Question 9). Can you name 4 different "Major" key signatures and state the sharps or flats found in each key.

Good Answer: They can name at least two keys.

Question 10). Can you name three different time signatures and explain how to count the beat in each of them?

Good Answer: They can name one or two and explain the basics of how to count in the time signature.

Question 11). Can you explain the number of beats and demonstrate note durations of; Whole, Half, Quarter, Eighth and Sixteenth.

Good Answer: They can understand these durations, know the beats and demonstrate what each value is in time.

I hope that you found this brief guitar skills test interesting and I hope that it perhaps gave you some insight as to how I conduct an intake of a new student here at Creative Guitar Studio.

Thanks for joining me, If you want to learn more about what I do as an online guitar teacher, then head over to my website at creativeguitarstudio.com and sign up your FREE lifetime membership...

And, when you want more, you can always upgrade to either a Basic, or a Premium lesson package and start studying the guitar courses I've organized for the members of my website.

I hope you enjoyed this video, if you did, then please like this video and subscribe for more. Thanks again and we'll see you on the next video.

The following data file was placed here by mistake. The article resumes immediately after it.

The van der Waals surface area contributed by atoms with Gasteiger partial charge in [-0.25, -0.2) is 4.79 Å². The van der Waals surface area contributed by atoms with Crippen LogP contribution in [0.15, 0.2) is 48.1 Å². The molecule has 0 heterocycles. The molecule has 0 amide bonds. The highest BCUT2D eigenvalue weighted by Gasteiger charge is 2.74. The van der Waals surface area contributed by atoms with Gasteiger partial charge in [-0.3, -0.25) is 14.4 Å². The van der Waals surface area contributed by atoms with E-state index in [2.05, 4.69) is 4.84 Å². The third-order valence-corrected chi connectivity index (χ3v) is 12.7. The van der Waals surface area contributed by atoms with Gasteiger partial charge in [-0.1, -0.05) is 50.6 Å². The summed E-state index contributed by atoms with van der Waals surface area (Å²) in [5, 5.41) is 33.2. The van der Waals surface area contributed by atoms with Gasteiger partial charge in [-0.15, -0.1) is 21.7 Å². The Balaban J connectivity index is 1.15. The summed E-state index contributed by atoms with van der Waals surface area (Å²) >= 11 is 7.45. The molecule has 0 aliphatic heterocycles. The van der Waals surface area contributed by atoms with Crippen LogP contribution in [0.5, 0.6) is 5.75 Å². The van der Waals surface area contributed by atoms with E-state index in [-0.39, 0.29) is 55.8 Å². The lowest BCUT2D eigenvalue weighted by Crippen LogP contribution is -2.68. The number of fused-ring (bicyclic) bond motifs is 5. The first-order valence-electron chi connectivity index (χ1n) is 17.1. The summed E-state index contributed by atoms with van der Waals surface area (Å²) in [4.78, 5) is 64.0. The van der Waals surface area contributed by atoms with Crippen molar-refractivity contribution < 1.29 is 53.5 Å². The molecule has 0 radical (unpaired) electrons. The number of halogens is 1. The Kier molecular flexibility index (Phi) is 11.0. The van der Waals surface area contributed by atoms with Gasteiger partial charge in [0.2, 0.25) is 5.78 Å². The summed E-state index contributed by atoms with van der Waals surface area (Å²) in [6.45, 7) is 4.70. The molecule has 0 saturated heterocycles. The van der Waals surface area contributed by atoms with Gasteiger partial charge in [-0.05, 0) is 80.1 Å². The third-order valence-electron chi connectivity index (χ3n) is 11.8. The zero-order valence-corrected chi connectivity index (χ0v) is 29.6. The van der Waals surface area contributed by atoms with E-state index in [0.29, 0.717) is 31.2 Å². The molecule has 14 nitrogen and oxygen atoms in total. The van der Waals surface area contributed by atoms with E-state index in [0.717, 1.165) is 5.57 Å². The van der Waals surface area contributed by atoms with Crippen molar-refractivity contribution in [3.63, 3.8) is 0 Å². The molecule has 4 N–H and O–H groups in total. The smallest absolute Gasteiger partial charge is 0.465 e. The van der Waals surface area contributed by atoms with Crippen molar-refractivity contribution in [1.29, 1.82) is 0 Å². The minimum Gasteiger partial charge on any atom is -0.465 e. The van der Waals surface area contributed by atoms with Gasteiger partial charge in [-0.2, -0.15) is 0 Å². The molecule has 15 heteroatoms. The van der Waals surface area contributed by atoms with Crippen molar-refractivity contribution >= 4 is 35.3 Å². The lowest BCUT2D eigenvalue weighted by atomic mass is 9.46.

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Incredible East Indian Scale - GUITAR - RAGA [Charukeshi]

East Indian scales and melodies, (called "Raga") sound amazing. The pattern I will be showing you is based upon Mixolydian mode. This scale is mostly major, but it contains a b6 and a b7 tone.  It is often referred to as the Hindu Scale and is built from the 5th mode of Melodic Minor, (Mixolydian b6).

Off of a "C Root" you have "C, D, E, F, G, Ab, and Bb." I'm going to be using it off of a root of "D" so that I can maintain an open 4th guitar string, (a "D"), in the bass for a drone pitch...

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The first thing I want to run through with you is how you can set-up this Indian scale on the neck. Let's begin by looking at this scale in position from a 12th fret / 4th guitar string "D" tonic note...

"D" Charukeshi (4th string root - in position)

click the image to enlarge full-screen

Now, let's change the perspective a little by taking the scale more along the neck. To do this (in a way that will also allow us some room for our bending), we'll be laying out this scale along the 2nd string.

"D" Charukeshi (along the 2nd string root off of the 3rd fret)

click the image to enlarge full-screen

Alright, now that we've covered the notes and how they look in TAB, the last thing we'll do is plot this out so that it's a geometrical pattern along our second string. So, here's that along the neck scale again, but this time, shown as a geometrical pattern on our fret board along the 2nd string...